This home exudes comfort and tradition but also offers a variety of potential uses, says Tommy Barker.
Nohoval, South Cork €295,000
Size: 148 sq m (1,592 sq ft)
Best Feature: Country bliss
There’s almost an irony in the fact that this country home, ideal for those in search of a quiet life, in a slower lane and slower vein by the south Cork coastline at Killowen, has veritable hives of activity in its gardens — 18 hard-working bee colonies, to be exact, with flavoursome produce from these busy foragers sold locally, as well as in top demand in Cork’s English Market.
Honey bees from the colonies travel up to a mile or two radius in their search for flowers and nectar, and you can almost taste the variety of wildflowers and hedgerows’ loosestrife in the hinterland, in jars of their golden output proudly labeled as Killowen Honey, say the owners of this Killowen, Nohoval home.
They are now preparing to trade down a bit and to relocate, after 25 years in residence here in their rural south Cork idyll, a short spin both from Kinsale and from Carrigaline, and c 30 minutes from city and airport.
And, there’s a further irony in the fact this sensitively-done cottage restoration and extension has two kitchens, one in each wing, old and newer, given that in its very earliest days it served as a soup kitchen for starving local families, in Famine times, which locals recall to this day.
Set on a roadside junction between Nohoval and Rocky Bay/Roberts’ Cove, just south of Carrigaline and near the Atlantic Ocean at the turn down to rocky Man O’War Cove, this detached rural home was an early retirement move by an Irish/UK couple moving from the UK, back about 25 years ago.
With academia and music in their backgrounds, as well as a love of teaching, and with lots of energy yet to expend, they decided to turn their hands to a low-key restoration drama, and new home re-creation.
Entirely hands-on, they renovated the original 170-year-old lofted stone cottage, added a second section at right angles using stone out of old outbuilding on the site, and they linked the two with the simple expedient of a 25’ long glazed corridor, made by Wessex Conservatories, and which also serves as the main entry point, as well as for garden access.
The adaptable pairing, old and new, work extremely well together, giving a combined c 1,600 sq ft, mostly on the one level, with just one upstairs room (plus attic store), a gable end loft bedroom of huge charm and originality in the house’s older section.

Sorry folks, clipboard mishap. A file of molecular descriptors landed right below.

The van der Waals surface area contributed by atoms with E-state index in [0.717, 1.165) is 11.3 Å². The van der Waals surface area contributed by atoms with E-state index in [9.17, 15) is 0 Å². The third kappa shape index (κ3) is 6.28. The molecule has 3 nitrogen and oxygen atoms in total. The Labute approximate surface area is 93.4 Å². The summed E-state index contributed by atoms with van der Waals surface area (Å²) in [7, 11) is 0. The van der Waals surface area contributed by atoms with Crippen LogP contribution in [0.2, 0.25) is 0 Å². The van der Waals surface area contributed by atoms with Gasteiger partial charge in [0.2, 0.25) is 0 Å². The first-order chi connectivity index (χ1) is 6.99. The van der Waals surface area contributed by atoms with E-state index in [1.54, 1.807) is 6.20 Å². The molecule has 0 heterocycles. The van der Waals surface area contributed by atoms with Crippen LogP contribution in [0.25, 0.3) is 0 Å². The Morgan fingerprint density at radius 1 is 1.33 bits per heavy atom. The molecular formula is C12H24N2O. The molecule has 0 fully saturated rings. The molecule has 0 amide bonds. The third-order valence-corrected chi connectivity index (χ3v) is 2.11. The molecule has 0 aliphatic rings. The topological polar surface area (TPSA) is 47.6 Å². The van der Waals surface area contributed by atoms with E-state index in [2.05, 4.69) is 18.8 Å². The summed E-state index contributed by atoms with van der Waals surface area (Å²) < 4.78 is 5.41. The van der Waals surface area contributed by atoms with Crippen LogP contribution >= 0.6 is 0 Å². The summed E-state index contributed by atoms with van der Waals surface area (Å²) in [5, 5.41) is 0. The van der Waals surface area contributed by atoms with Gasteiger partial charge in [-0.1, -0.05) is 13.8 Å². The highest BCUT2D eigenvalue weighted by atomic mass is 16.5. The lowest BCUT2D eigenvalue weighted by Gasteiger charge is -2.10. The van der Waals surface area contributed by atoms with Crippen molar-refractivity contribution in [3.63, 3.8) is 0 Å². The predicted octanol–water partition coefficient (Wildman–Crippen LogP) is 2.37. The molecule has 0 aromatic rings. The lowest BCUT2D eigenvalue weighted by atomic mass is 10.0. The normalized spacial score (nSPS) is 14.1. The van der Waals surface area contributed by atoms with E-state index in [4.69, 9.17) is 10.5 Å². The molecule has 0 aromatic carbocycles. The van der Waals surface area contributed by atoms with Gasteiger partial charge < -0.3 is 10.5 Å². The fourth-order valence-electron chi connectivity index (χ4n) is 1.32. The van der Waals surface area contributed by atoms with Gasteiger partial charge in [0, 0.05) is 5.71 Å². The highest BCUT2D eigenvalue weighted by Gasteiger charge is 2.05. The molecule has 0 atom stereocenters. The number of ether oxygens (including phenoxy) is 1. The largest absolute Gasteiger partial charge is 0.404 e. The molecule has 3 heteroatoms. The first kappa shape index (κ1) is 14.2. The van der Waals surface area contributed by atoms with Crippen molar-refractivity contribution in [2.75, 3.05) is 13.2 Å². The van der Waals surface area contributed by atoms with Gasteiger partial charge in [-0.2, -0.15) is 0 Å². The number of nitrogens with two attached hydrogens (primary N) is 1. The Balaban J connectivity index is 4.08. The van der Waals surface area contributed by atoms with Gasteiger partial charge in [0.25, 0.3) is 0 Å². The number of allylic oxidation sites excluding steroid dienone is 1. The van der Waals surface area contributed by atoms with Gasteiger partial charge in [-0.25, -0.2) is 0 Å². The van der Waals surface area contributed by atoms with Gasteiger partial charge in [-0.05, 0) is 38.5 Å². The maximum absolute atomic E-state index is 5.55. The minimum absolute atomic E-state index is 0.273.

There’s some exposed stone, such as in the hefty chimney breast wrapping around a wood-burning stove in the old kitchen, and the bedroom above has its stone walls whitewashed, while the sheer thickness of the old home’s walls is testament too to their enduring stone construction.
Then, in the newer, longer, low slung wing, new walls were deliberately built in a double leaf of block on flat to recreate that same depth of wall, and lintels are adorned now inside and outside with planed down old oak, salvaged from old mining pit support beams.
Some salvaged stone from the old shed surfaces and shows its face now in the extension’s plinth, and cloaks the gable end wall of the extension, painstakingly rebuilt by one of the owners, who found he had a mason’s ability to work stone, having taught chemistry in Ampleforth for decades.
His gable wall onto the road is quite something to be proud of, and he first cut his teeth in dry-stone walling in some of the half- acre’s walls (one of his boundary walls is 90’ long!).
Also in the half acre is a seating area by a raised lily pond, and there are views of the ocean sea from the garden, over farm fields, but in the way of things in previous centuries, the house was placed slightly lower down, behind old ditch boundaries for shelter, not view gaping.
(And since the couple arrived here in the early 1990s, a beech hedge they grew from seed, has really found its feet too.)
Giving harmony to this house of two parts (the woman of the house is a musician and played for years with the RTÉ Symphony Orchestra), and tying the two wings together visually is the consistent use of herring-bone hardwood parquet flooring, again painstakingly laid, sourced as one job-lot of 150 square meters from a Victorian home in the UK.
It had to be scraped down before being put into place in the new kitchen, in the master bedroom, hall and adjacent living rooms/bed three, while quarry tiles were laid in the sun-room corridor link, and then the highly polished, fine parquet starts again in the older cottage section’s middle living room, and again in the original kitchen, which has the Esse stove in pride of place (a cream Franco Belge wood-burning stove is in the living room alongside.)
As autumn comes round with its mists and mellow fruitfulness, and the summer’s aromatic honey is being jarred, the owners have put their polished and finished Killowen home on the open market; selling agent is Malcolm Tyrrell of Cohalan Downing, who guides at €285,000 and who says “it’s absolutely charming.”
As currently used, it’s very adaptable: it can be lived in as as, it could be shared by friends or family members as it has two kitchens and two bathrooms, it could be home and studio, or it could be part offered via Air b’nb, in which case it would charm any fortunate guests who’ll have found a very authentic Irish cottage experience, a mile from the sea, and 25 minutes from a city and international airport.
What’s not to like?
VERDICT: A special air to this south Cork honey of a home
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